Professor to Help Guide National Teaching Institute

Stacey Donohue to serve as a facilitator for Modern Language Association teaching institute

Central Oregon Community College (COCC) English professor Stacey Donohue, Ph.D., will serve as a facilitator at a weeklong Modern Language Association teaching institute at the University of Washington’s Seattle campus, June 25-30. The institute is designed to educate new educators, from around the country, on teaching English at access-oriented colleges.

A $1 million grant from the Mellon Foundation paved the way for three, one-week institutes over the next three years—also taking place at the University of Massachusetts, Amherst—that will put special emphasis on the needs and requirements of first-generation college students. The grant will ultimately allow 144 doctoral students and instructors from throughout the U.S. to participate in the teaching institutes.

“This is an incredible program and a huge honor for one of our own to be selected to help launch this national institute,” said Jenni Newby, Ph.D., instructional dean at COCC. “Stacey Donohue has been a leader in the Modern Language Association for many years, having formerly served as the president of the Association of Departments of English, the MLA’s professional development group. Her expertise as a community college humanities and composition professor allows her to lend her extensive professional experience to teaching graduate students about teaching in access-oriented institutions.”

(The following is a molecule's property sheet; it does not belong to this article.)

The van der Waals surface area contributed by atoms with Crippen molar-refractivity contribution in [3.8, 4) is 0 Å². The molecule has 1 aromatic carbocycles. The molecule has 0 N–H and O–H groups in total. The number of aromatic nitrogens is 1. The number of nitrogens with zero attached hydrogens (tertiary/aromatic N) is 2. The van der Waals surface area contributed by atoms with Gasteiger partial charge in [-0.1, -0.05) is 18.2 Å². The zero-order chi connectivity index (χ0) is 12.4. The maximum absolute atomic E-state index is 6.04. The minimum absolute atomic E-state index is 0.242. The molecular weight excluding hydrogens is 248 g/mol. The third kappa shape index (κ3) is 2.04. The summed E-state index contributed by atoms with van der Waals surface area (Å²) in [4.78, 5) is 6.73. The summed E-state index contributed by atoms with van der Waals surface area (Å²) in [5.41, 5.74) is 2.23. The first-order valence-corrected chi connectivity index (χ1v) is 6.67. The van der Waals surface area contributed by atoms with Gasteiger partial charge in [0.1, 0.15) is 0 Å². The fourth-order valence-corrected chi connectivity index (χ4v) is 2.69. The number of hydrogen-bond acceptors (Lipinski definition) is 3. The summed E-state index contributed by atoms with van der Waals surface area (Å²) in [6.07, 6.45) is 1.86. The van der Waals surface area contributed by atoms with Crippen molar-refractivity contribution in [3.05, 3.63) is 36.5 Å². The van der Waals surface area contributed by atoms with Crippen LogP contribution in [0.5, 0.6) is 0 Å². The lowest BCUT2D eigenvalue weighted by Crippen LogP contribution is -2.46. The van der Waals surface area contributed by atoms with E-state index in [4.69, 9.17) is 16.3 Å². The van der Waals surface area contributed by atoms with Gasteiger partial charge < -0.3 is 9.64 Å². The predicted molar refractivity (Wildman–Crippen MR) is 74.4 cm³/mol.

In recent decades, two-year colleges have bucked the trend of declining humanities programs at their four-year counterparts. According to data from the American Academy of Arts and Sciences’ Humanities Indicators, the number of liberal arts associate degrees tripled between 1987 and 2015; some 40 percent of community college students nationwide took a humanities class in 2015.

Stacey Donohue